Introduced in the Adam Rocks this summer, the 90PS and 115PS triple is matched to a standard six-speed manual gearbox in this fourth generation Corsa which followed on from the original Nova in 1982 and is due on UK roads early in 2015.
Corsa is an immensely important car for Vauxhall in Britain and GM throughout Europe and with demand for the current series still good and expected to see approximately 70,000 UK registrations this year, Vauxhall anticipate the new Corsa arriving in January will amass about 90,000 sales in the following 12 months.
Available with coupe-like three-door body or more upright five-door style, the new Corsa is about the same size as the current cars and will be available in nine trim levels from £9,000 to £13,800 approximately, significantly below some current models on a comparable basis.
Apart from the new triple engines and six speed gearboxes the comfort or sport suspension, steering and brakes are all revised and the other 1.2, 1.3 diesel and 1.4 litre petrol engines have been updated.
Inside there is completely new trim and fascia with stalk controls carried over but it is bristling with new technology designed to stretch economy, lower emissions, reduce accidents and make challenging city driving as easy as possible including self-parking facility, enhanced steering effort, hill start assist, blind spot detection, front camera system and active cornering lights. Not only do the changes bring a new experience to this sector of city car but another result is lower insurance groups.
Vauxhall believe Corsa will sell equally to retail and fleets with the former going for the 1.2 Excite and businesses the 1.4 Sri but the likely take up of diesel is not so certain because the new petrol engines are so frugal and Government comments have confused the market over future taxes on diesels.
Vauxhall say the new Corsa was extensively developed for and put through its paces on Britain’s widely challenging roads with suspension and steering in particular pushed to achieve the desired standards.
Corsa will also see the introduction of a winter pack of heated windscreen, steering wheel, door mirrors and seats or you can specify IntelliLink combined entertainment and communication package, BringGo navigation apps and even a bike retractable carrier.
Although the 90 and 115PS triple cylinder engines are the jewels in the new Corsa crown they are expected to account for just 10% of sales in Britain.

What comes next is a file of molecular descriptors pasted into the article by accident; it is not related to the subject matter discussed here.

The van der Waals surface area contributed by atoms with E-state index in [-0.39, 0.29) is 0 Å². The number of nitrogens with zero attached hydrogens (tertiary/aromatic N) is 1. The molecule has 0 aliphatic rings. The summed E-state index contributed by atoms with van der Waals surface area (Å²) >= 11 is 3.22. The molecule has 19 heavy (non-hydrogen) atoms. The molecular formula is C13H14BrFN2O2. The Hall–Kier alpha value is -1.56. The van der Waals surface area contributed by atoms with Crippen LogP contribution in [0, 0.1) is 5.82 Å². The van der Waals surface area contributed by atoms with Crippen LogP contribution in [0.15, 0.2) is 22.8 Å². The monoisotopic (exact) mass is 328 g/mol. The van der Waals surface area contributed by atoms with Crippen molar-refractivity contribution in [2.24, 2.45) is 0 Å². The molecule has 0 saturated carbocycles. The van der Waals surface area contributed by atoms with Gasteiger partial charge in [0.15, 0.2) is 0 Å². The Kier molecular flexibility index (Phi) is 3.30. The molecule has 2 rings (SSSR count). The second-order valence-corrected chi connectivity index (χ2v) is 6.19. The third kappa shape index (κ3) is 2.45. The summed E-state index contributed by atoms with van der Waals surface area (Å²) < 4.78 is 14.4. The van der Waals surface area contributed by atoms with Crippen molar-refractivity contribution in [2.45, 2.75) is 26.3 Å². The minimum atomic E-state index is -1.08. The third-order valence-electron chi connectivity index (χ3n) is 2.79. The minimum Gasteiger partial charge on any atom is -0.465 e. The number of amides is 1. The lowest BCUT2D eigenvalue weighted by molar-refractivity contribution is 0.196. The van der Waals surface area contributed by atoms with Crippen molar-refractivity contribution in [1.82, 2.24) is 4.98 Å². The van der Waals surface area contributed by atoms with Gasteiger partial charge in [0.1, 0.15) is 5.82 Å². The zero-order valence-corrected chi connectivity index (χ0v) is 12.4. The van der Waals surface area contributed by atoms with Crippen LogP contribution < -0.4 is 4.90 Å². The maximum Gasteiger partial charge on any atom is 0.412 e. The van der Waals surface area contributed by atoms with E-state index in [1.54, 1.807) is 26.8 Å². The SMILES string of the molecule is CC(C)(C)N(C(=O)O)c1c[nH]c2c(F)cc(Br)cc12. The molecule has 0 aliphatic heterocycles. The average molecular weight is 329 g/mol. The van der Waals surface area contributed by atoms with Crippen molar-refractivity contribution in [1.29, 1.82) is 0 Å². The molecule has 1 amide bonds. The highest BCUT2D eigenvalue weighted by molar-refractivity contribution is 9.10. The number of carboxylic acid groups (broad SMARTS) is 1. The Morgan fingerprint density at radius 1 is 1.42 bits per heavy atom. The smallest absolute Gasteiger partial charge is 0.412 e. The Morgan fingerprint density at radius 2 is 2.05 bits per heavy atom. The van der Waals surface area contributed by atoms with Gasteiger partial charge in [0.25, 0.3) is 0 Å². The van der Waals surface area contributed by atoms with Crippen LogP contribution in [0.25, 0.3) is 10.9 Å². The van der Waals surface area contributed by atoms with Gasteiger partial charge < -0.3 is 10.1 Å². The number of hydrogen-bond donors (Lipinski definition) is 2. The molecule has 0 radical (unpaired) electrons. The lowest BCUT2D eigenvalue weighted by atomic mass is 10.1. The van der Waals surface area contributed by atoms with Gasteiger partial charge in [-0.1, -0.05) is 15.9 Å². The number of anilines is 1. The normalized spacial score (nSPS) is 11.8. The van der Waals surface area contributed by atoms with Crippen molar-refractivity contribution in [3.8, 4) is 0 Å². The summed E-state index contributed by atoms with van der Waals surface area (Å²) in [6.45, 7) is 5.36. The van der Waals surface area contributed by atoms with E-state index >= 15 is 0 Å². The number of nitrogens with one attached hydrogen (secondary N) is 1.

Small is beautiful and these engines, which impressed me first in the Adam Rocks, are definitely worthy of serious consideration.
We not only returned 47.7mpg in the lower powered engine and 51.4mpg in the other, but there was no sacrifice to pulling power or driveability.
Quietness and refinement were of a very high order as well and the economy of the two units was down to their stop-start feature and remarkable flexibility which meant you could dispense with frequent gearchanges and even do block changes as required.
Pick-up was good, more so in the 115PS version, and it had a good long-legged feel on open roads and you never felt you had ‘just’ a one-litre underfoot. Much of this smoothness is down to the design incorporating a balancer shaft which effectively counter-rotates to the crankshaft to smooth out vibrations.
The refinement and sophistication of the engines is matched to the new six-speed manual gearbox with its well chosen ratios, long travel clutch and slick short gearchanges.
Road noise was modest, wind noise very low and powertrain virtually silent unless the engines were really pushed to their upper rev ranges.
Visibility was generally good, slightly better in the five-door when looking back.
As I said with the Adam Rocks, these new engines really set a new higher benchmark for city cars. Corsa really is a smooth operator so long as you don’t expect a really sporting chassis underneath.